Why Your Leaders Aren’t Leading, and 3 Steps to Fix It

By Mac Lake

A church planter recently asked me what seemed to be the most basic question: how do you define “leader”? This is actually a crucial question that all of us who lead churches or organizations need to wrestle with.

Definition = Expectation

So many times we put someone in a leadership position and expect them to do the work but not lead a team. I define a leader as someone who leverages their relational influence with a team of people to get the right things accomplished through those people.

But often when we put someone in a leadership position, we ultimately don’t care whether they lead through others. That’s secondary. Our higher expectation is simply that the work gets done. It doesn’t matter to us how it gets done, even if it means that they do it themselves.

But when you allow a leader to get into the bad habit of doing rather than leading, it weakens leadership. If you set the expectation that the person will do the work themselves, you make them into a doer, not a leader.

7 Expectations for Leaders

When I was a church planter, we had no money, no resources, and very little time, but we had some amazing lay leaders. I did have the wisdom to establish a leadership team of seven people to oversee the seven ministries of the church. But I did not have the wisdom to know what I wanted these leaders to do.

A year in, I knew there was something wrong. I had not given them a clear definition of what a leader is and what I expected of them. So, I defined in writing seven things that I wanted each of them to provide for their team. I literally spelled it out for them: “L.E.A.D.E.R.S.”:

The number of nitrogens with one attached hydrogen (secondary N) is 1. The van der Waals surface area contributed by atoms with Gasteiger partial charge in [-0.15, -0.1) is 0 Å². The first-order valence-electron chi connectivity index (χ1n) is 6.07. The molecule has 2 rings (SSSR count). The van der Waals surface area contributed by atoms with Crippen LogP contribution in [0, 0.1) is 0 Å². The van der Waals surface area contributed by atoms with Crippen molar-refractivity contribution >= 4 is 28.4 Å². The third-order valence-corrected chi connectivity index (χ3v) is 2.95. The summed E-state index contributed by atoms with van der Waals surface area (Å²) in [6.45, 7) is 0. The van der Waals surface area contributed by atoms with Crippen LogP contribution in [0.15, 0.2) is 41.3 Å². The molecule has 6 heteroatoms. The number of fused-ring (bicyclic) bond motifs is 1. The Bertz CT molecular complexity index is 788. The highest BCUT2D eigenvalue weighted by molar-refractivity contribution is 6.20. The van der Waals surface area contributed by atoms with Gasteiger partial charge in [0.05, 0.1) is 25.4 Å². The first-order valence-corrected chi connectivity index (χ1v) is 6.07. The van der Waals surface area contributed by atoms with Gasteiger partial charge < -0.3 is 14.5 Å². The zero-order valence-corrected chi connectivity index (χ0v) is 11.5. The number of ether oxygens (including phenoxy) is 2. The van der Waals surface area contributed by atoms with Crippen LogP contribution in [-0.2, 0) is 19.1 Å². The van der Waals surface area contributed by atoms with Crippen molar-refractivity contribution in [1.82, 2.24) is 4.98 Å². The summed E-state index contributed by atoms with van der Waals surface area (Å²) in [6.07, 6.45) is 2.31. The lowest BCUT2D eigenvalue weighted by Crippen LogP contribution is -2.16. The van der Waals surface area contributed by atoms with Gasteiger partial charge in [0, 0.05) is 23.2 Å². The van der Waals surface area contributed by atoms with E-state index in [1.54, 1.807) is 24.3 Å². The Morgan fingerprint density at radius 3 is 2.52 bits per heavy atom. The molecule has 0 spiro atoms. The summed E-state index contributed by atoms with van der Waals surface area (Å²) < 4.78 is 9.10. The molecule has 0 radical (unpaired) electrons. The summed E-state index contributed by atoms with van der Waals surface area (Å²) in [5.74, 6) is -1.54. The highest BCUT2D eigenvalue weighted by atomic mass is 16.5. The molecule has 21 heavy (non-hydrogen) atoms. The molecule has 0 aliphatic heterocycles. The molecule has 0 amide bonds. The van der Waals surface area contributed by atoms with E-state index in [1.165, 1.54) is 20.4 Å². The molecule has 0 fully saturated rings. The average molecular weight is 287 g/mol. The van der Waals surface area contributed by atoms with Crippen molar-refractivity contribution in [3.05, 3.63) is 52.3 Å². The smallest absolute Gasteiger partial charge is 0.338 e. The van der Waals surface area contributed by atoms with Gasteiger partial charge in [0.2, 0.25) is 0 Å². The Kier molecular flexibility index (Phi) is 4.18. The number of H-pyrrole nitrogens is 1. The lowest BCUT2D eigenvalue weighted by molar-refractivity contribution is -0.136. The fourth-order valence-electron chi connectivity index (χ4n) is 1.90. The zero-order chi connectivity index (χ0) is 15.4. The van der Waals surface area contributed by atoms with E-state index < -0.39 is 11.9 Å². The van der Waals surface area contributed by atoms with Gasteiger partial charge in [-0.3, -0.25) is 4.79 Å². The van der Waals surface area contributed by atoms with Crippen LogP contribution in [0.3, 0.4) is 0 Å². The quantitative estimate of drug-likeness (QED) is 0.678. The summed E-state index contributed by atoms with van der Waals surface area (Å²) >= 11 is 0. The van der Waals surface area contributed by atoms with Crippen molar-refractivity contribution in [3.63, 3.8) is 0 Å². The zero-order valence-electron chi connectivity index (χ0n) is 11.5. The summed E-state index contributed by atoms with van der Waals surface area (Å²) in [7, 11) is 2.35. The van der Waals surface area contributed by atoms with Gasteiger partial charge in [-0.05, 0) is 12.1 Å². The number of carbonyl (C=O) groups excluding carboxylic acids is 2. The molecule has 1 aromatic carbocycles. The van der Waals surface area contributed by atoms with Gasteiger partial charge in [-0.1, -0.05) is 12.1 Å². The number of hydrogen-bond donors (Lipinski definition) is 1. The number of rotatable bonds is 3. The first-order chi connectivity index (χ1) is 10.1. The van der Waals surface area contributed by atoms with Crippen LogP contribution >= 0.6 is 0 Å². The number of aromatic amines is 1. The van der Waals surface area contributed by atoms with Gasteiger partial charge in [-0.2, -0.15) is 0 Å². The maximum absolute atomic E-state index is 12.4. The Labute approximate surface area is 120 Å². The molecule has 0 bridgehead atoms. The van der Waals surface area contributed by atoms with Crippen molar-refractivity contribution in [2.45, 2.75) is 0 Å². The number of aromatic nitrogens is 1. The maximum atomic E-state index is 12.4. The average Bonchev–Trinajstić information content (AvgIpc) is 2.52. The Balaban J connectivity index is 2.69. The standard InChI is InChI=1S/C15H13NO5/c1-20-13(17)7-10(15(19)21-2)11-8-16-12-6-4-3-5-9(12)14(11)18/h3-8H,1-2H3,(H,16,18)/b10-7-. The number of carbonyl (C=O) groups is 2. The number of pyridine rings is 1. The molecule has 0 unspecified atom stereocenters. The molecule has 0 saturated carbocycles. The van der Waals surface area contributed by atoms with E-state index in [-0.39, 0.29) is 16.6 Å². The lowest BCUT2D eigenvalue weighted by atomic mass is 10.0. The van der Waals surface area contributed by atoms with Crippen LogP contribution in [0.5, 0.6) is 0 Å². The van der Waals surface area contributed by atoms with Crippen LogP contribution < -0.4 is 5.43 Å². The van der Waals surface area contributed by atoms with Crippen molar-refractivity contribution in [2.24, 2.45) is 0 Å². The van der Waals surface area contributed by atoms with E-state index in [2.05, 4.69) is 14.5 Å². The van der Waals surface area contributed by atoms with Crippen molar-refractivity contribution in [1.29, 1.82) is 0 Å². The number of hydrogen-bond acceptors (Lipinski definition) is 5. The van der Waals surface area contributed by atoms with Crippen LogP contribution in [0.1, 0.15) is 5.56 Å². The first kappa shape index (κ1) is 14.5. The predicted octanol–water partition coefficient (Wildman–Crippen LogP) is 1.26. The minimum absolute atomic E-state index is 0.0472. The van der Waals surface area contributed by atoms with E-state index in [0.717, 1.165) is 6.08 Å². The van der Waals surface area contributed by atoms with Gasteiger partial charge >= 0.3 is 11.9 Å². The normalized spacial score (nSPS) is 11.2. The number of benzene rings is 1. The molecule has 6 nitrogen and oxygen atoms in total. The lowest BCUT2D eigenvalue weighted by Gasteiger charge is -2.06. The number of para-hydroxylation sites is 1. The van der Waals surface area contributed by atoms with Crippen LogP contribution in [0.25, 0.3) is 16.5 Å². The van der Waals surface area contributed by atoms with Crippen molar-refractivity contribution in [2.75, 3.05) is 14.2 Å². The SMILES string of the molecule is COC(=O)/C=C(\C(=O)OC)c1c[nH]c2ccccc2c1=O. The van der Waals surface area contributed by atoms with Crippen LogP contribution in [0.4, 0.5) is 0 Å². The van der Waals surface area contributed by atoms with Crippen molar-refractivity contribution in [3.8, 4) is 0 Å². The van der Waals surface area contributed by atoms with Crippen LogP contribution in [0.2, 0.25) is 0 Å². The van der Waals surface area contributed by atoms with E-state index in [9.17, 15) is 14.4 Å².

• Leadership Development – provide initial and ongoing training to the members of their ministry teams
  • Empowerment – delegate the roles and responsibilities to team members to operate the ministry area effectively
  • Affirmation – catch people doing things right and encourage them in how they display their strengths and their passions
  • Direction – cast a clear and compelling vision for their ministry area that is aligned with the overall vision of the church
  • Evaluation – regularly identify strengths and growth areas together with their team and make plans for continual improvement
  • Recruitment – continually enlist new volunteers and adequately staff their area of ministry
  • Soul Care – encourage the spiritual health and development of team members

Providing this 7-point job description gave my leaders the clear expectations they needed to lead effectively. And it gave me a great tool to evaluate and coach them in their leadership role.

3 Steps to Elevate Expectations

Here are three things you can do to install this in your organization:

  1. Make the L.E.A.D.E.R.S. job description a part of each leader’s job description. Put it in writing. Go over it with your existing leaders and communicate it to every new leader you onboard.
  2. Use L.E.A.D.E.R.S. as ongoing training topics for your leaders. Pick one of the seven points and lead a training session on it, then do another. Develop leaders continually so that they continually develop as leaders.
  3. Use L.E.A.D.E.R.S. to evaluate leaders. Go over these seven points one on one to ask a leader how they’re doing. Or share the seven points in a huddle for them to evaluate themselves as a group.

You don’t have to use my definition of a leader. But you do have to provide clarity to people you put into leadership roles. When you don’t, both you and they are going to get frustrated. When you do, you begin to get the leadership results you expect of your area of ministry.